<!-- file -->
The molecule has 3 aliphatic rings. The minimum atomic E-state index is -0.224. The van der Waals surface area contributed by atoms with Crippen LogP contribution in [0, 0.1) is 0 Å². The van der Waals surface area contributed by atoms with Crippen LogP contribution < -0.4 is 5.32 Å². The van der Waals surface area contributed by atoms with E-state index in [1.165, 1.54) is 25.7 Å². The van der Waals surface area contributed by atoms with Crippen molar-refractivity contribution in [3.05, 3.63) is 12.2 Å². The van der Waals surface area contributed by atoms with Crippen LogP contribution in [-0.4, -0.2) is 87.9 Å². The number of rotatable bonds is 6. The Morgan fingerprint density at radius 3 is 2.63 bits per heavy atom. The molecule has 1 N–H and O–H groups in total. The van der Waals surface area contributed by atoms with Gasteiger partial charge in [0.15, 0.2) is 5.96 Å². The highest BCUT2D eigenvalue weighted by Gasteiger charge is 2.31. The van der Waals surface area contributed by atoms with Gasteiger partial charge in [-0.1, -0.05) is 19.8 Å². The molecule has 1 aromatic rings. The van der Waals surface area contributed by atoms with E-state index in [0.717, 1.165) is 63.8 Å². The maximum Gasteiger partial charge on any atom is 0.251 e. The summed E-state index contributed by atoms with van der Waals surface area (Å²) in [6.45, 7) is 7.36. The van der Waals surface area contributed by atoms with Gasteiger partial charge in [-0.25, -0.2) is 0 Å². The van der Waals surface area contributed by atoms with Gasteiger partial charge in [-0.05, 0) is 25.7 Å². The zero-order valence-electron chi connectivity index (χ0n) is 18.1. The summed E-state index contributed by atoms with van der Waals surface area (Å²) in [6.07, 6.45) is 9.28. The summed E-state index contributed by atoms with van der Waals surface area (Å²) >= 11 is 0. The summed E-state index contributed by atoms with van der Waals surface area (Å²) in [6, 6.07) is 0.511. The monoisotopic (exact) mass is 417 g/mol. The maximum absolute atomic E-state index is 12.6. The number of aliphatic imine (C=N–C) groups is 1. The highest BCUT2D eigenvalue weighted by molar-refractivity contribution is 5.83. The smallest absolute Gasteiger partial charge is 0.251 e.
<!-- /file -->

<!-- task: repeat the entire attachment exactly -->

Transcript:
The molecule has 3 aliphatic rings. The minimum atomic E-state index is -0.224. The van der Waals surface area contributed by atoms with Crippen LogP contribution in [0, 0.1) is 0 Å². The van der Waals surface area contributed by atoms with Crippen LogP contribution < -0.4 is 5.32 Å². The van der Waals surface area contributed by atoms with E-state index in [1.165, 1.54) is 25.7 Å². The van der Waals surface area contributed by atoms with Crippen molar-refractivity contribution in [3.05, 3.63) is 12.2 Å². The van der Waals surface area contributed by atoms with Crippen LogP contribution in [-0.4, -0.2) is 87.9 Å². The number of rotatable bonds is 6. The Morgan fingerprint density at radius 3 is 2.63 bits per heavy atom. The molecule has 1 N–H and O–H groups in total. The van der Waals surface area contributed by atoms with Gasteiger partial charge in [0.15, 0.2) is 5.96 Å². The highest BCUT2D eigenvalue weighted by Gasteiger charge is 2.31. The van der Waals surface area contributed by atoms with Gasteiger partial charge in [-0.1, -0.05) is 19.8 Å². The molecule has 1 aromatic rings. The van der Waals surface area contributed by atoms with E-state index in [0.717, 1.165) is 63.8 Å². The maximum Gasteiger partial charge on any atom is 0.251 e. The summed E-state index contributed by atoms with van der Waals surface area (Å²) in [6.45, 7) is 7.36. The van der Waals surface area contributed by atoms with Gasteiger partial charge in [-0.25, -0.2) is 0 Å². The van der Waals surface area contributed by atoms with Gasteiger partial charge in [-0.05, 0) is 25.7 Å². The zero-order valence-electron chi connectivity index (χ0n) is 18.1. The summed E-state index contributed by atoms with van der Waals surface area (Å²) in [6.07, 6.45) is 9.28. The summed E-state index contributed by atoms with van der Waals surface area (Å²) >= 11 is 0. The summed E-state index contributed by atoms with van der Waals surface area (Å²) in [6, 6.07) is 0.511. The monoisotopic (exact) mass is 417 g/mol. The maximum absolute atomic E-state index is 12.6. The number of aliphatic imine (C=N–C) groups is 1. The highest BCUT2D eigenvalue weighted by molar-refractivity contribution is 5.83. The smallest absolute Gasteiger partial charge is 0.251 e.